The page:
A Co-Op gas station at night with a price of $1.09 a litre.
A typical Alberta scene in the dying hours of 2023. Credit: David J. Climenhaga Credit: David J. Climenhaga

Happy New Year! It’s too late, alas, for me to advise you, my fellow Albertans, to race out to your neighbourhood gas station and fill the tank of your giant pickup truck to the brim, maybe throwing an extra couple of jerrycans into that cargo bed you never use for anything else.

If you were on the ball, I’m told, this small New Year’s Eve inconvenience could have saved you a ten-spot!

Alberta’s gas-pump fuel tax returns this morning – $0.09 of it, anyway – reimposed by the supposed tax cutters of the United Conservative Party because they need the money. 

Actually, it’s pretty hard to dispute the argument made by Finance Minister Nate Horner on December 19 when he announced that $0.09 per litre of the $0.13 fuel tax would be back at the gas pumps as soon as 2024 began.

“Alberta’s fuel tax is a predictable source of provincial revenue, helping to offset the volatility of other revenue sources,” Horner pleaded in his statement, accurately enough. 

“As a stable component of Alberta’s revenue mix, the fuel tax helps fund programs and services Albertans rely on,” he continued. 

Arguably, it never should have been removed for that very reason – God knows, with our tax regime in this province, there’s precious little about our revenue stream that can be described as stable and predictable. Obviously, from the perspective of running a modern province properly, this is a serious flaw. 

But the last UCP premier, the now nearly forgotten Jason Kenney, just couldn’t resist the temptation to promise Albertans his government would halt collection of the tax in April 2022, in an effort, presumably, to bolster his chances in the UCP’s then swiftly approaching leadership review vote. Well, there’s no need now to ask how that turned out, is there? 

The UCP government led by Premier Danielle Smith, who replaced Kenney, extended the tax holiday at the start of 2023, in advance of a spring election, and again last June. 

The problem now for Premier Smith, Horner and the UCP isn’t that the policy of keeping the gas tax doesn’t makes sense, it does, but that the optics suck.

Removing the tax was justified as a response to the post-pandemic affordability crisis that continues to be pushed hard as an election issue by the Opposition federal Conservative Party, which nowadays is joined at the hip to the UCP.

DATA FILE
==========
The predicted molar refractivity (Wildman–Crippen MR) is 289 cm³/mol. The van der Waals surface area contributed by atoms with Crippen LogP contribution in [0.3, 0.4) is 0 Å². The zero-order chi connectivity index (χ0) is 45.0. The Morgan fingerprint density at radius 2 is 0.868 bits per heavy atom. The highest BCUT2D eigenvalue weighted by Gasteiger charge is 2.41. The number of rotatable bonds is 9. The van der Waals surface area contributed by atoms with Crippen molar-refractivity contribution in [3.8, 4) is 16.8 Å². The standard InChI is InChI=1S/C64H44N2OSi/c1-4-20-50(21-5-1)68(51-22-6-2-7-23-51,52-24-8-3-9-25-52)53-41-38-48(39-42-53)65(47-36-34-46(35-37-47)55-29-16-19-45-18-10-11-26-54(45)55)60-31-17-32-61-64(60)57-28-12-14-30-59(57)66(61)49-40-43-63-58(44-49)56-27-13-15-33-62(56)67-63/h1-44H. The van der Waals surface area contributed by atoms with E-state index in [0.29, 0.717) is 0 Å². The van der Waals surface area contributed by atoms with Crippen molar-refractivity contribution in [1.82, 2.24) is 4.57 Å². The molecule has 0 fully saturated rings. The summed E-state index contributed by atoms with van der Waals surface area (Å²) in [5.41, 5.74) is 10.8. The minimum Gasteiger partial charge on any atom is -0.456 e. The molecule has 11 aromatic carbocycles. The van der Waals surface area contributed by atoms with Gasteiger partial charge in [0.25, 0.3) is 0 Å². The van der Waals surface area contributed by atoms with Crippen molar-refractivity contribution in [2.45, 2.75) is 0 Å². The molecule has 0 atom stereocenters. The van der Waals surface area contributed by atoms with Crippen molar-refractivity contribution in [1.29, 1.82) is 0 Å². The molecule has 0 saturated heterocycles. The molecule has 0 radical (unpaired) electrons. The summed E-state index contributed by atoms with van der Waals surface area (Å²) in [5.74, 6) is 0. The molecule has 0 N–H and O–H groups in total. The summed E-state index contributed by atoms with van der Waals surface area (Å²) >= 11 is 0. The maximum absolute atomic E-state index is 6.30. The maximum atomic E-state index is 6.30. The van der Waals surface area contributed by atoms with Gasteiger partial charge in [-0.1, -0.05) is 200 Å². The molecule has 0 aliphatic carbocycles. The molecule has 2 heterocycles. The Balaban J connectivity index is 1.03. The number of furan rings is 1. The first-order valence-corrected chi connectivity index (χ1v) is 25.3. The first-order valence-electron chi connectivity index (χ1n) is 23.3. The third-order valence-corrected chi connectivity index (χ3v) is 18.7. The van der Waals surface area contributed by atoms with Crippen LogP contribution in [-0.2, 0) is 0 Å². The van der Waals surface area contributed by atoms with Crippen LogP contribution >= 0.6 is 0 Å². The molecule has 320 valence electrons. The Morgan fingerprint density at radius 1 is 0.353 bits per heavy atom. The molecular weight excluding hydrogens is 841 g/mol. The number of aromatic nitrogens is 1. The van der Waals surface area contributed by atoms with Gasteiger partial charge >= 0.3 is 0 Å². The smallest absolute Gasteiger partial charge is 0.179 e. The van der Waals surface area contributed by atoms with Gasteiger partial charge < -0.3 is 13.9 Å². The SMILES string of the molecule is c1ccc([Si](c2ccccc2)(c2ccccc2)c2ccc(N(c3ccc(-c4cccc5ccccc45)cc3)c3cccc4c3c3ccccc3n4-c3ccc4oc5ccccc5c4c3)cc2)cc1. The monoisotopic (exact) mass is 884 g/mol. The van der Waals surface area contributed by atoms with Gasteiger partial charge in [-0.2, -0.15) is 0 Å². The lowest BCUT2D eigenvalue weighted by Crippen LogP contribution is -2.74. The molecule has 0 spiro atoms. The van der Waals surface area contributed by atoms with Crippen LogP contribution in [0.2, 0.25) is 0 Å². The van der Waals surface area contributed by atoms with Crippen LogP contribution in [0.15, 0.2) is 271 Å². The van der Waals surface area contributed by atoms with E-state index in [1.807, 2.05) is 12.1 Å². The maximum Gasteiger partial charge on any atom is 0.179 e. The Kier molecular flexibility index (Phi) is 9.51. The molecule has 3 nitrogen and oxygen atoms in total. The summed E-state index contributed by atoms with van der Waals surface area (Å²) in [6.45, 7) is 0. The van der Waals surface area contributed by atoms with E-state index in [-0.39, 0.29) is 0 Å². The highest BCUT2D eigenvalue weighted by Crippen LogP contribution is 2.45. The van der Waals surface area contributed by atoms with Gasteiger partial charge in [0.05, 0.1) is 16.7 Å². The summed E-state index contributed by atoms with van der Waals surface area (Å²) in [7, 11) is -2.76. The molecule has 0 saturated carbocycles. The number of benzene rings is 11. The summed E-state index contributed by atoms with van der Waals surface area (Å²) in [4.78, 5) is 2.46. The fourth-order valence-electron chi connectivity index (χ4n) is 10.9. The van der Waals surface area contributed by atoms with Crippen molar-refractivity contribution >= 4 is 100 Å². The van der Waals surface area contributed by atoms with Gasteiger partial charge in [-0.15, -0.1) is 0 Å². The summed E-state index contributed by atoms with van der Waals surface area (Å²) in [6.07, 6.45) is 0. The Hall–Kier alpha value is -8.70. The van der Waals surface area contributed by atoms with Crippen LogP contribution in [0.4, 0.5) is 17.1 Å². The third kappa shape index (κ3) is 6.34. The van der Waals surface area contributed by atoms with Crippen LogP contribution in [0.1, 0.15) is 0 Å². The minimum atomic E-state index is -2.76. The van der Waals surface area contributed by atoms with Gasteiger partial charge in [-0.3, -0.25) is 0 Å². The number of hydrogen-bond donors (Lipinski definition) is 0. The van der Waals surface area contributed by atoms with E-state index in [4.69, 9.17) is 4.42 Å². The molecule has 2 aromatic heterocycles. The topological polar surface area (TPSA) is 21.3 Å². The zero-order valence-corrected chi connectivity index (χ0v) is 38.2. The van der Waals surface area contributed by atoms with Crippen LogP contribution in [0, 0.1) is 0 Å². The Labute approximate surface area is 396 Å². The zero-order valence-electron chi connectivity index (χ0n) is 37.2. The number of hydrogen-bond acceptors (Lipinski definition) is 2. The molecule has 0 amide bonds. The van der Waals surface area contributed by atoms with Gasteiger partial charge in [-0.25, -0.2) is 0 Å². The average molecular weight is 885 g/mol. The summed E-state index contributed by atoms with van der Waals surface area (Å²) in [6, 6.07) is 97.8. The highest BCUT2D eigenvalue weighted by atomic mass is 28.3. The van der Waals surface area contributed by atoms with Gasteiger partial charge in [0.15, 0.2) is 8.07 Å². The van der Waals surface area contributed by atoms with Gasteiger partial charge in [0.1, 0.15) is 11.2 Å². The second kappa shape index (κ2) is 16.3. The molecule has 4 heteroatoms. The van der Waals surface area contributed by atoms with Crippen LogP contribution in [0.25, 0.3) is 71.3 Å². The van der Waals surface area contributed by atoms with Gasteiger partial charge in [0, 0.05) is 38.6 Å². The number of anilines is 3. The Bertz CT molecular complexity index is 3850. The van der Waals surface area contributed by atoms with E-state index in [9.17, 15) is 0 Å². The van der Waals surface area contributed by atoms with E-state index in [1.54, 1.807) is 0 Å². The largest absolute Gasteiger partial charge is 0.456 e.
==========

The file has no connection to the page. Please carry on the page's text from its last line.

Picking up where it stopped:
So the return of the tax had even the Canadian Taxpayers Federation (CTF), normally a reliable political ally of the UCP/CPC, grumping about the reimposition of the nine cents per litre on the price at the pumps this morning. “It’s mindboggling that she would hike the fuel tax back up now,” the organization’s Alberta spokesperson carped the same day as Horner’s announcement, directing his complaint at Premier Smith. 

There’s also the UCP’s continuing hysterical campaign against the federal carbon tax. Notwithstanding the province’s unsettled jurisdictional claims, this will look to most folks who have to fuel up their vehicles as much the same thing – only without a rebate. 

The reaction on social media, naturally, was predictable. 

“Danielle Smith’s Gas Tax will cost hard working Alberta families AT LEAST $371.80/year,” said one commenter on the social media site previously known as Twitter. “Danielle Smith PROMISED to make lives ‘More Affordable’ for Albertans … Promises Made Promises Destroyed … Life under the UCP gets worse. Thanks Danielle.”

Having been mercilessly mocked for a New Year’s Eve 2016 tweet bragging about how he’d filled up his pickup just before the carbon tax took effect, and also before prices dipped a little soon thereafter, former Wildrose and UCP MLA Derek Fildebrandt was back at the pumps yesterday doing the same thing. 

Opposition finance critic during the years the NDP was in power, the publisher nowadays of an alt-right online news and commentary site proved at least that he’s more consistent than the former Wildrose Party leader who now occupies the Premier’s Office. 

Either that or he’s just a glutton for punishment. 

He also appears to have a nicer truck than he did in 2016, and a few extra jerrycans. 

David J. Climenhaga

David J. Climenhaga

David Climenhaga is a journalist and trade union communicator who has worked in senior writing and editing positions with the Globe and Mail and the Calgary Herald. He left journalism after the strike...